Missing my dog.

Posted in Thoughts and Reflections at 10:44 pm by admin

Today a member of my poetry forum posted a thread that is intended to be a joint venture of sorts. The idea is to have the members of the forum contribute to, or carry on a poem that he started. It’s an intentionally silly poem, but it uses words usually associated with dogs. I joined the thread with a comment drawing attention to a Tanka, a Japanese style of poetry and how his efforts paralleled the construction of the Tanka. A Tanka begins with a Haiku written by one poet, then the poem is picked up by another poet who continues the poem with two more lines. Typically there is a pivot or change of direction in the poem when the two additional lines are added.

I found it a difficult thread to read because it brings home the loss of my dear canine companion who was with me for nearly fourteen and a half years. We had to put her down on April 16 of this year after she began to have seizures in the middle of the night. This last event was the culmination of a progressive lameness that advanced to paralysis, then blindness, and disorientation over the course of two weeks. The seizure lasted five minutes, during which she was unable to breathe. She had been treated for cancer twice before, the last time six months prior to her death. I was convinced the cancer had spread to her brain. I actively grieved for her for a few weeks, writing poem after poem about her life and her loss. Some of the poems were really bad, but they served as an outlet for my grief, rather than the overwhelming sobbing grief I had felt and expressed in the past when other of my friends had died. Today there is simply an emptiness both in my heart and in our home. It is a dull ache, a void of sorts, that I have never felt with the loss of any of my prior canine companions. It may also be that this was the first time I did not have another dog present in the house to help me through my grief.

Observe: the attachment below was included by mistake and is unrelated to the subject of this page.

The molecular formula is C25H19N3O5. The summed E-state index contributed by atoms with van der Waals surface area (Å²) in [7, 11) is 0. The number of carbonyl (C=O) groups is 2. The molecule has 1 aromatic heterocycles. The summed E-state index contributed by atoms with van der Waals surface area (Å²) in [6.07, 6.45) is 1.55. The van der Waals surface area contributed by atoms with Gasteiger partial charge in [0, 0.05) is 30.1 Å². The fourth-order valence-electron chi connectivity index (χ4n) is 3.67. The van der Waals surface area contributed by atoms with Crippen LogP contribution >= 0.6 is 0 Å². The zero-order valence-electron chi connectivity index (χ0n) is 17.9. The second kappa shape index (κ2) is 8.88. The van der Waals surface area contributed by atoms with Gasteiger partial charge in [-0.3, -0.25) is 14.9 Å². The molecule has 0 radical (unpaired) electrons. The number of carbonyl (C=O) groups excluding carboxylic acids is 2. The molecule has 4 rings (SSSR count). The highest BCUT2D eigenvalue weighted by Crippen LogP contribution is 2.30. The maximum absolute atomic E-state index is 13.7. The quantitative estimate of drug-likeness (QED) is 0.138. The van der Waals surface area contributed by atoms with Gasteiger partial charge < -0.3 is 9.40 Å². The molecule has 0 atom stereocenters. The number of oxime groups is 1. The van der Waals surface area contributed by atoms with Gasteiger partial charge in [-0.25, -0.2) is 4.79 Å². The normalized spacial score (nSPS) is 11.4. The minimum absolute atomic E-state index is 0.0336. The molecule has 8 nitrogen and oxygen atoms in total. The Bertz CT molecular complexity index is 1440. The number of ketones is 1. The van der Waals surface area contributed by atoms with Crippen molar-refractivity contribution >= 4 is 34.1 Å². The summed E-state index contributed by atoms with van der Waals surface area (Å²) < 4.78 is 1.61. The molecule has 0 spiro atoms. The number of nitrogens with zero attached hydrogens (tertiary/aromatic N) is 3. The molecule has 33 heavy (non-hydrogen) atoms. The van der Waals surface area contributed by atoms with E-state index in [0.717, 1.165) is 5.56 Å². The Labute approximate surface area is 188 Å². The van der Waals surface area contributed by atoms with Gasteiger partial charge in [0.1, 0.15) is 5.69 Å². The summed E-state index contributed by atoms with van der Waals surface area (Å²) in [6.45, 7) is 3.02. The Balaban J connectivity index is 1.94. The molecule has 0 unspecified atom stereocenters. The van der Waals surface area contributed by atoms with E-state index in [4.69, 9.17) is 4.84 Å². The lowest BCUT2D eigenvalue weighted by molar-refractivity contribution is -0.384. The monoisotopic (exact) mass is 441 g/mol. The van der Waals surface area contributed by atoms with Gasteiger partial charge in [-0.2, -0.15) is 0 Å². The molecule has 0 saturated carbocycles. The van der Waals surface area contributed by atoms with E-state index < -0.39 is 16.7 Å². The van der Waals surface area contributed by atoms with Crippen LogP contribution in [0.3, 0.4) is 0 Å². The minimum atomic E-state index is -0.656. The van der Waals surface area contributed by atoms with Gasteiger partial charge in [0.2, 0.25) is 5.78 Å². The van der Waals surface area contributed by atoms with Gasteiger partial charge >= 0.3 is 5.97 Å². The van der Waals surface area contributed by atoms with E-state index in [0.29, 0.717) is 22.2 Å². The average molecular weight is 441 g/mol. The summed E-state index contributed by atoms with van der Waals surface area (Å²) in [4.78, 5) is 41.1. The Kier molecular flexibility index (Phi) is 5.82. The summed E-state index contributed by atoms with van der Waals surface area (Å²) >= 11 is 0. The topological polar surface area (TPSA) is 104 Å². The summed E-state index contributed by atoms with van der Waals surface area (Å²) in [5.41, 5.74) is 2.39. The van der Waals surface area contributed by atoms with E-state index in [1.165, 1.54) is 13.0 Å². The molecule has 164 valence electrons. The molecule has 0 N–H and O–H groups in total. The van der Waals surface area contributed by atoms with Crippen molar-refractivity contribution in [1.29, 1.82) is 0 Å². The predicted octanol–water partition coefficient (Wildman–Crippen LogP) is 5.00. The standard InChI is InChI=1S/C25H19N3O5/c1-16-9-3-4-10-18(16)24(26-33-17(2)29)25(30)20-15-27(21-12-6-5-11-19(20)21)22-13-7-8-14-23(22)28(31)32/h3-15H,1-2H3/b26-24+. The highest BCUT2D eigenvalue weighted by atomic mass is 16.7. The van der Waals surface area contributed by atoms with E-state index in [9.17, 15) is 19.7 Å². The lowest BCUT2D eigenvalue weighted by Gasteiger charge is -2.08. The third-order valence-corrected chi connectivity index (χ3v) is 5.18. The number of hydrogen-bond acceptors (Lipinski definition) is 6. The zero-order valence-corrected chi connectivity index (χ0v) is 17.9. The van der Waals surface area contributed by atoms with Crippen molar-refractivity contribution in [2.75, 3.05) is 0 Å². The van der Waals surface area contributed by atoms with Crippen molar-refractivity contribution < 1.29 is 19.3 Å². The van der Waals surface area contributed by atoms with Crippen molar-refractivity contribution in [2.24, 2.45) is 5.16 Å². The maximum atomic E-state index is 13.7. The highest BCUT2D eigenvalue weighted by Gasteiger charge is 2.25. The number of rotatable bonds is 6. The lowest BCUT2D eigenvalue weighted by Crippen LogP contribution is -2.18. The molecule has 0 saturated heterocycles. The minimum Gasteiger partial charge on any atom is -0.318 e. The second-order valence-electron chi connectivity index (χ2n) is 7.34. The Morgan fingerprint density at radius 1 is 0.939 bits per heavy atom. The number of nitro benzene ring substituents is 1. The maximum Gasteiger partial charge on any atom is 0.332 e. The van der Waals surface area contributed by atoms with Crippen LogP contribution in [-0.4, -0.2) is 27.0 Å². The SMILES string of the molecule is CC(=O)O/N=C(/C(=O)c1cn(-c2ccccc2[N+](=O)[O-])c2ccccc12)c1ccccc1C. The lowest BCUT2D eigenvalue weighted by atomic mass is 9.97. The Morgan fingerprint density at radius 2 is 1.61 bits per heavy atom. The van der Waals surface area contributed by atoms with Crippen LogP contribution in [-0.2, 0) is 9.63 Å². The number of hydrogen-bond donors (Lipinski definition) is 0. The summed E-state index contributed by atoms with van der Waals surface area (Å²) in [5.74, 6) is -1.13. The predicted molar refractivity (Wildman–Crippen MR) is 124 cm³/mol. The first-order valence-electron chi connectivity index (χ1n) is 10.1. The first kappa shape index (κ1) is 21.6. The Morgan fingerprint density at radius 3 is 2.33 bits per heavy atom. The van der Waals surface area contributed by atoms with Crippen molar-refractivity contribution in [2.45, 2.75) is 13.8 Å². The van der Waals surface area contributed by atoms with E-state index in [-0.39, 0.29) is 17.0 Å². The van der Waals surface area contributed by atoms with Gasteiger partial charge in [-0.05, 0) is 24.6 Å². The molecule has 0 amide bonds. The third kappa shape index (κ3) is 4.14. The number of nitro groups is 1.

Just yesterday I was working in the yard near her grave, and I noticed how much the dirt mound had settled. It’s almost unnoticeable. I haven’t touched it since that day, but I have gone there from time to time to visit her. There are still moments when I open the front door and expect her to be at my heels, scurrying around my legs to beat me out the door and race along the fence when the mailman drives up the street, or the trash men come on their collection rounds.

This evening this member posted a comment inviting me to participate in the thread. I posted a reply, which I subsequently deleted immediately, and instead sent him the text as a private message, explaining that I was unable to participate in the spirit of the poem.

This event serves as a reminder, just how deeply entrenched in my life she had become and how much I still miss her these four months later.


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